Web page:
Reading Shakespeare can give us the “wows“!
What are wows?
According to Professor Philip Davis from the University of Liverpool’s School of English, the linguistic tricks that Shakespeare uses in his poetry, “excite us, rather than confuse us.”
In an article posted on The Big Think: This is Your Brain on Shakespeare, by Daniel Honan, Davis explains that the brain is more active when listening to word play. Davis cites several switches in parts of speech, a kind of word play, that Shakespeare employs in his plays:
An adjective is made into a verb: ‘thick my blood’ (The Winter’s Tale)
A pronoun is made into a noun: ‘the cruellest she alive’ (Twelfth Night)
A noun is made into a verb: ‘He childed as I fathered’ (King Lear)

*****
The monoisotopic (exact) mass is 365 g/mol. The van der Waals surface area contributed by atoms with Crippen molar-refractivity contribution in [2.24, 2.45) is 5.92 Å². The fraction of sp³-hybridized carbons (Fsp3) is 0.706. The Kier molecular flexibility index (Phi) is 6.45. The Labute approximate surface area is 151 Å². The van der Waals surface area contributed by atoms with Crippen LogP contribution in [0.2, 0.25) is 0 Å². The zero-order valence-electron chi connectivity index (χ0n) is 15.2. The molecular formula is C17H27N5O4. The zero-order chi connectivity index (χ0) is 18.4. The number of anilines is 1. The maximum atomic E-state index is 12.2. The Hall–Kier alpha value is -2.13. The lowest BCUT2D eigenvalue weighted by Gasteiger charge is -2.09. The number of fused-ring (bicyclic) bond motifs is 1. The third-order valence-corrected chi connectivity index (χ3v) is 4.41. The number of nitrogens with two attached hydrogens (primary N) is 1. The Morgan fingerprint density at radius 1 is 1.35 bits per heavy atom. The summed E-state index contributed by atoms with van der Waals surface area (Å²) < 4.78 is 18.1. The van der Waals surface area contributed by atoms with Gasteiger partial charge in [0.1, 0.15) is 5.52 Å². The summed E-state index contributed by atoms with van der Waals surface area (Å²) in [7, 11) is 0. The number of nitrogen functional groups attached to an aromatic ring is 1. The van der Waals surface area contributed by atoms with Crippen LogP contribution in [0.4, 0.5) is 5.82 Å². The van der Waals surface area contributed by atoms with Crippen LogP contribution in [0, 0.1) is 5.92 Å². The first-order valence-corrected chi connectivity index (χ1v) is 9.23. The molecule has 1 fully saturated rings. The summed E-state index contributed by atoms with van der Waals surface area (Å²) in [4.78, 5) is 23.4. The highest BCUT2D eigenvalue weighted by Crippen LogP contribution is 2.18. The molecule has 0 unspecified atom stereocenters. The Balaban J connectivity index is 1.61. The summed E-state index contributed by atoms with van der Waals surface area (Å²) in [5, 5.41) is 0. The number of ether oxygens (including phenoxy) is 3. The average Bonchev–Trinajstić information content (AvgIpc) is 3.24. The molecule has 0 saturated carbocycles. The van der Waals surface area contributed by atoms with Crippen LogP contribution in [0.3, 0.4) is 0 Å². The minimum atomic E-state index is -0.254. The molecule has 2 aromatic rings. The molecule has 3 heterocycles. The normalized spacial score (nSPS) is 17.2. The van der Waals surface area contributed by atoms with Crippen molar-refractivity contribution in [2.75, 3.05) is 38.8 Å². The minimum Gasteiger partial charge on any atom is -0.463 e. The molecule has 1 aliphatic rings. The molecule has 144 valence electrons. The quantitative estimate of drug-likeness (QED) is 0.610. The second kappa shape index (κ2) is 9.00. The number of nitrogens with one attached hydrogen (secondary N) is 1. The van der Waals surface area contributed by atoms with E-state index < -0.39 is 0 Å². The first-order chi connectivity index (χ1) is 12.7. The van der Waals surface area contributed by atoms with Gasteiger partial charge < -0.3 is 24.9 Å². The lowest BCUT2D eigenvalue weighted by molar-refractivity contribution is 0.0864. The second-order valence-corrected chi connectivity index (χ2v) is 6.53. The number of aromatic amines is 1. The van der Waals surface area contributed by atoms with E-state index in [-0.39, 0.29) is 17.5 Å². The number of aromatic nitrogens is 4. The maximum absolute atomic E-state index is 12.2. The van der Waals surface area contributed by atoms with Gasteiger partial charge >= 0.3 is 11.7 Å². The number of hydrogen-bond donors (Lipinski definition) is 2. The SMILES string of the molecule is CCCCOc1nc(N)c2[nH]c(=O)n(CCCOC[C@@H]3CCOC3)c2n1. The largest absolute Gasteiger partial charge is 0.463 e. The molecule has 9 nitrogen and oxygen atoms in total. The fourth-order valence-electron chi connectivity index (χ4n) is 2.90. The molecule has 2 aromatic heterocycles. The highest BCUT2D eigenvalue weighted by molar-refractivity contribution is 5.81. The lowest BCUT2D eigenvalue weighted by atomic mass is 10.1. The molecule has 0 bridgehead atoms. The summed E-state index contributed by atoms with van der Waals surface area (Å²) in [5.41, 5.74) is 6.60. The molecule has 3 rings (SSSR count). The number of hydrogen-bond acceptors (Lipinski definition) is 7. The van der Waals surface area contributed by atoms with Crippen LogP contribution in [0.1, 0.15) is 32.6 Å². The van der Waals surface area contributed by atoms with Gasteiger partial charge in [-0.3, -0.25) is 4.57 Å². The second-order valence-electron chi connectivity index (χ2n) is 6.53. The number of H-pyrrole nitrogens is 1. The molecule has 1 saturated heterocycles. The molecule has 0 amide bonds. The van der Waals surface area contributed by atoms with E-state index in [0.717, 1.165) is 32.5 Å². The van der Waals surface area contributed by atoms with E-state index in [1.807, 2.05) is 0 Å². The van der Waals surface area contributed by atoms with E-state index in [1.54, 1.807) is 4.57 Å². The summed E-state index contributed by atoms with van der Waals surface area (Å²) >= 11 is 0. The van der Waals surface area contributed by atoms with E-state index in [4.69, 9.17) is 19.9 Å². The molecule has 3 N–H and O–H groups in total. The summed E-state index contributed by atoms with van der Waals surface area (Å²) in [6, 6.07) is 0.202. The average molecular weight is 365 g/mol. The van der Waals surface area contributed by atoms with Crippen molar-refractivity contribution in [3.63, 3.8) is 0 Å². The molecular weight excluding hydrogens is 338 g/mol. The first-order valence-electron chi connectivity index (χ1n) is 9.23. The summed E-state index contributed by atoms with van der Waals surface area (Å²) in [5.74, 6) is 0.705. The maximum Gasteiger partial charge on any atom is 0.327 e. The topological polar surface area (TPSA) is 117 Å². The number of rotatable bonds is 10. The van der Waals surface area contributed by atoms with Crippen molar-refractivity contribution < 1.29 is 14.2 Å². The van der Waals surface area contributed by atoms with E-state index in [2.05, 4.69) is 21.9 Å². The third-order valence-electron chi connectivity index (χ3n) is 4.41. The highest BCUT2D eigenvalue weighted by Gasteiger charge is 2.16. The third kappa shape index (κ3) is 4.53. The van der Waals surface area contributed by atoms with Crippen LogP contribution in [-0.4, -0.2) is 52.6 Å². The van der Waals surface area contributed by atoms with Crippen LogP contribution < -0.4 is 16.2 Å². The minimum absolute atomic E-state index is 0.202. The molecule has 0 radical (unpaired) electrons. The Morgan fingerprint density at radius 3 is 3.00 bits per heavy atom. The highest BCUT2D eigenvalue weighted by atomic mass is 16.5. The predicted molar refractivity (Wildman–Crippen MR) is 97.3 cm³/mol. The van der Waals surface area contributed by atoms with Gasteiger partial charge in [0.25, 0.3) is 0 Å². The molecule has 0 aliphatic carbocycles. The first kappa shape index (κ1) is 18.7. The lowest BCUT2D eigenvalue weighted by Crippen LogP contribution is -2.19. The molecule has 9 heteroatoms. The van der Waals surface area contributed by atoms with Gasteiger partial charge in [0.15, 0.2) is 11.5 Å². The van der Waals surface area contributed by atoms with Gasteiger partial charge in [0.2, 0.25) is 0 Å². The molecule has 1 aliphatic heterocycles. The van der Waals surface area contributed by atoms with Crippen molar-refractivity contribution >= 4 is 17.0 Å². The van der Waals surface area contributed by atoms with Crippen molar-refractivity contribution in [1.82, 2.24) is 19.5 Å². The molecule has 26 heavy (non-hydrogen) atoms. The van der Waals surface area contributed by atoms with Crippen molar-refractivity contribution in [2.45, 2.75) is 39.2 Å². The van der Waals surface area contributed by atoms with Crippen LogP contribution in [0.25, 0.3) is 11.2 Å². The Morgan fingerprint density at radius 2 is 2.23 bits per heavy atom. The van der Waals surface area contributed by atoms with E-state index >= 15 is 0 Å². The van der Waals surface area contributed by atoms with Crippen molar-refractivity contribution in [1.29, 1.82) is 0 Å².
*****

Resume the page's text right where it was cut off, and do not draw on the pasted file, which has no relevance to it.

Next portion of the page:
Using brain imaging equipment, Davis and others conducted experiments that revealed brain activity when people listened to these the ways Shakespeare used language.
The researchers noted that, “A normal brain reaction is called an N400, which occurs 400 milliseconds after the brain experiences a thought or perception.” Listening to Shakespeare in contrast caused a peak in brain activity, “or a P600 response occuring 600 milliseconds after the brain experiences a quite different type of thought or perception.”
Davis describes the P600 response as the “Wow Effect,” in which the brain is excited, and is put in “a state of hesitating consciousness.”
Of course, that kind of “hesitating consciousness” may look a little different in high school where any form of consciousness is a goal.